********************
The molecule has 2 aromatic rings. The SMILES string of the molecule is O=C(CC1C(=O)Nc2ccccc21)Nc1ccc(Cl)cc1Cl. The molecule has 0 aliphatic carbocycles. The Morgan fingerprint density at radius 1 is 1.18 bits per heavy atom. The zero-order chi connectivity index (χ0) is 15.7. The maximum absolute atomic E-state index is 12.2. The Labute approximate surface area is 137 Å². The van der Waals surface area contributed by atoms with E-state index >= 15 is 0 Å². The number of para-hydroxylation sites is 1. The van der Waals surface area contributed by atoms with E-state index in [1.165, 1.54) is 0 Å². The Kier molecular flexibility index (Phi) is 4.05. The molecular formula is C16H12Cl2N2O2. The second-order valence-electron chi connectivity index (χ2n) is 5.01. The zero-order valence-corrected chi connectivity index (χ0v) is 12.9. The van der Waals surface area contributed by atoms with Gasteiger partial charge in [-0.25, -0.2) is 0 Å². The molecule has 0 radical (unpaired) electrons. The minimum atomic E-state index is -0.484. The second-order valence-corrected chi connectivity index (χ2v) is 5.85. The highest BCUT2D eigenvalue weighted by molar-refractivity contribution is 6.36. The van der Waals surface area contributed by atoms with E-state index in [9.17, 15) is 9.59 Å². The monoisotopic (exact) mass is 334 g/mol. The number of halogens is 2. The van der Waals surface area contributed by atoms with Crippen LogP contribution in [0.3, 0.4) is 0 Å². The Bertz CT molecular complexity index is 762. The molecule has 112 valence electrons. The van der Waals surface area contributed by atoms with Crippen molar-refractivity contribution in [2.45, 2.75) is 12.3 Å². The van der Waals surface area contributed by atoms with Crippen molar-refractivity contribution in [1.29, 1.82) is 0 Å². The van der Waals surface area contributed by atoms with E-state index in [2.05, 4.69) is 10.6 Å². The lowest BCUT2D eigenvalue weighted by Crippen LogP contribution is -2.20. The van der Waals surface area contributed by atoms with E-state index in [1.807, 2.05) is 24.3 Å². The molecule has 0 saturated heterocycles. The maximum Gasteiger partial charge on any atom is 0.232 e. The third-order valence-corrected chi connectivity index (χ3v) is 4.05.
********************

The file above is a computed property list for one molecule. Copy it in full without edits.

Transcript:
The molecule has 2 aromatic rings. The SMILES string of the molecule is O=C(CC1C(=O)Nc2ccccc21)Nc1ccc(Cl)cc1Cl. The molecule has 0 aliphatic carbocycles. The Morgan fingerprint density at radius 1 is 1.18 bits per heavy atom. The zero-order chi connectivity index (χ0) is 15.7. The maximum absolute atomic E-state index is 12.2. The Labute approximate surface area is 137 Å². The van der Waals surface area contributed by atoms with E-state index >= 15 is 0 Å². The number of para-hydroxylation sites is 1. The van der Waals surface area contributed by atoms with E-state index in [1.165, 1.54) is 0 Å². The Kier molecular flexibility index (Phi) is 4.05. The molecular formula is C16H12Cl2N2O2. The second-order valence-electron chi connectivity index (χ2n) is 5.01. The zero-order valence-corrected chi connectivity index (χ0v) is 12.9. The van der Waals surface area contributed by atoms with Gasteiger partial charge in [-0.25, -0.2) is 0 Å². The molecule has 0 radical (unpaired) electrons. The minimum atomic E-state index is -0.484. The second-order valence-corrected chi connectivity index (χ2v) is 5.85. The highest BCUT2D eigenvalue weighted by molar-refractivity contribution is 6.36. The van der Waals surface area contributed by atoms with E-state index in [9.17, 15) is 9.59 Å². The monoisotopic (exact) mass is 334 g/mol. The number of halogens is 2. The van der Waals surface area contributed by atoms with Crippen LogP contribution in [0.3, 0.4) is 0 Å². The Bertz CT molecular complexity index is 762. The molecule has 112 valence electrons. The van der Waals surface area contributed by atoms with Crippen molar-refractivity contribution in [2.45, 2.75) is 12.3 Å². The van der Waals surface area contributed by atoms with Crippen molar-refractivity contribution in [1.29, 1.82) is 0 Å². The van der Waals surface area contributed by atoms with E-state index in [2.05, 4.69) is 10.6 Å². The lowest BCUT2D eigenvalue weighted by Crippen LogP contribution is -2.20. The van der Waals surface area contributed by atoms with E-state index in [1.807, 2.05) is 24.3 Å². The molecule has 0 saturated heterocycles. The maximum Gasteiger partial charge on any atom is 0.232 e. The third-order valence-corrected chi connectivity index (χ3v) is 4.05.